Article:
Research & Articles

“If you can’t sleep, then get up and do something instead of lying there worrying. It’s the worry that gets you, not the lack of sleep.

– Dale Carnegie

Carnegie’s quote taps into the heart of the matter – worry about sleep. The worry so many people know all too well. Lying in bed hoping and struggling to fall asleep. Sometimes it is more than worry. Sometimes it is panic. Panic due to feeling out of control. Panic about the dire consequences if you keep missing out on sleep.

This worry can pervade your waking hours. Even during the day, you can find yourself apprehensive about the possibility of another difficult night of sleep.

Unfortunately, telling yourself to stop worrying rarely works. Just reading Carnegie’s good advice will not magically turn a person into someone who no longer “worries” about sleep. If it were only that simple.

So, what to do? It’s not a problem easily ignored. It forces you to pay attention. You could continue doing what you are doing. If so, you can probably expect about\ the same results. Or you can try something different. But what should you try?

We believe your best bet is to choose a treatment that is supported by highquality research. That research strongly points to Cognitive Behavioral Therapy for Insomnia (CBT-I). In the pages below, you will see that reputable scientific and medical organizations judge CBT-I to be the treatment of choice for insomnia. Our recommendation is, therefore, that you should try CBT-I for sleep problems that cause distress or interfere with your life.

To give CBT-I a fair chance of helping you, it should be done properly. Optimally, you should obtain assistance from a licensed practitioner who is trained to administer CBT-I. Unfortunately, that may not be possible, which is the primary reason we wrote this book. The SomniSkills Workbook was written to mimic, as much as possible, the treatment program that would be provided by a trained CBTI practitioner.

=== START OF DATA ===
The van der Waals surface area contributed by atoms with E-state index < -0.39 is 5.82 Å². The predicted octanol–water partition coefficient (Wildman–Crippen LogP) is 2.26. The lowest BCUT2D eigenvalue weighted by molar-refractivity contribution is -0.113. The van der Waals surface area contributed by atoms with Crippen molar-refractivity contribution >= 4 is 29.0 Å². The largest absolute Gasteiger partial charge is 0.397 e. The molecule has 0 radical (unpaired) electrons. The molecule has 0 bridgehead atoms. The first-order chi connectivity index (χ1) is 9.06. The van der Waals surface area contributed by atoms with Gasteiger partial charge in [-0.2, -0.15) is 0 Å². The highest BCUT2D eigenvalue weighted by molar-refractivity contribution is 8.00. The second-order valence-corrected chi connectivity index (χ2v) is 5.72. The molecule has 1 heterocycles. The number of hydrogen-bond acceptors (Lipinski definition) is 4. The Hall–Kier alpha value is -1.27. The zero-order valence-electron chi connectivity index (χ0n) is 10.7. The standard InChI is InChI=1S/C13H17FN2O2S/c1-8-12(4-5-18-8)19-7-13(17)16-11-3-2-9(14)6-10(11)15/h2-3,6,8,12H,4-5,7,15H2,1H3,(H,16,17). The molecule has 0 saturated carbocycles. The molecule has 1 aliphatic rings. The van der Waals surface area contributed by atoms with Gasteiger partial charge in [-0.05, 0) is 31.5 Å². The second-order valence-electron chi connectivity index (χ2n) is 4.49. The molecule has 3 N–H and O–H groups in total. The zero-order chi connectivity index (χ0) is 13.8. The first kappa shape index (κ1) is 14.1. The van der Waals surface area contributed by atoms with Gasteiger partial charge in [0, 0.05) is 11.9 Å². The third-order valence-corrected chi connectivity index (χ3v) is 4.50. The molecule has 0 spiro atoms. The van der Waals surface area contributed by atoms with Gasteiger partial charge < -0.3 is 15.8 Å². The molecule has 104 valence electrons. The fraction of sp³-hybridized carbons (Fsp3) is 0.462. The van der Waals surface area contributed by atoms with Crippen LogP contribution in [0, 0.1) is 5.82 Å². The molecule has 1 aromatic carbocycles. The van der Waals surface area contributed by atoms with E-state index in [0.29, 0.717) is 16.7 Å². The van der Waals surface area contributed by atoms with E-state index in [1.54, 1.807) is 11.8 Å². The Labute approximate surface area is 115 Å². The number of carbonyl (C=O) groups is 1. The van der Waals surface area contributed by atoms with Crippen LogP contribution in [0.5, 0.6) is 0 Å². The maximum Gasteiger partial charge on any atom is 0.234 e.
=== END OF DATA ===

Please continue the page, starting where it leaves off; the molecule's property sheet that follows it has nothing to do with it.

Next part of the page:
For the best outcome, it is best to follow the step-by-step instructions in the Workbook. We have worked hard to make those instructions easy to follow. But even if you are not ready to commit to following all the instructions, you will benefit from simply reading the SomniSkills Workbook. It will give you an excellent idea of what CBT-I is all about. You will learn exactly what the experts are recommending. You are also bound to learn some useful information about insomnia and how to cope with it.

Finally, we want to make four important points about the SomniSkills Workbook:

  1. This book was written for anyone who wants to improve their sleep. Don’t concern yourself with whether you meet the diagnostic criteria for “insomnia.” For our purposes, the term “insomnia” refers to sleep problems that are upsetting or interfere with a person’s life. If that describes your problem with sleep, then you are likely to benefit from the SomniSkills Workbook.
  2. We do not believe in a one-size-fits-all approach. Everyone is different. A variety of factors can contribute to sleep problems. The causes of your sleep problems may not be the same as the causes of another person’s. The SomniSkills Workbook offers a tool called the “Formulator.” The Formulator enables you to identify the factors contributing to your sleep problems. Then you will be guided to create a personalized treatment plan designed to address those factors.
  3. You do not have to give up sleep medication to benefit from CBT-I. Many people depend on sleep medication. Many do not want to give up sleep medication until there is a better alternative. You DO NOT have to give up sleep medication to benefit from learning the SomniSkills taught in this Workbook. We devote an entire chapter to the use of sleep medication.
  4. The guiding principle of CBT-I is that you can control how well you sleep. Getting a good night’s sleep is not a mysterious, uncontrollable event. You can do something about it! It basically comes down to changing habits. The goal is to rid yourself of habits that interfere with a good night’s sleep, while developing habits that improve sleep. We call the beneficial habits, SomniSkills. The steps to learning the SomniSkills are not difficult. Anyone can do them. It requires more than just reading an inspirational quote like Dale Carnegie’s. But the benefits are available to those who persist.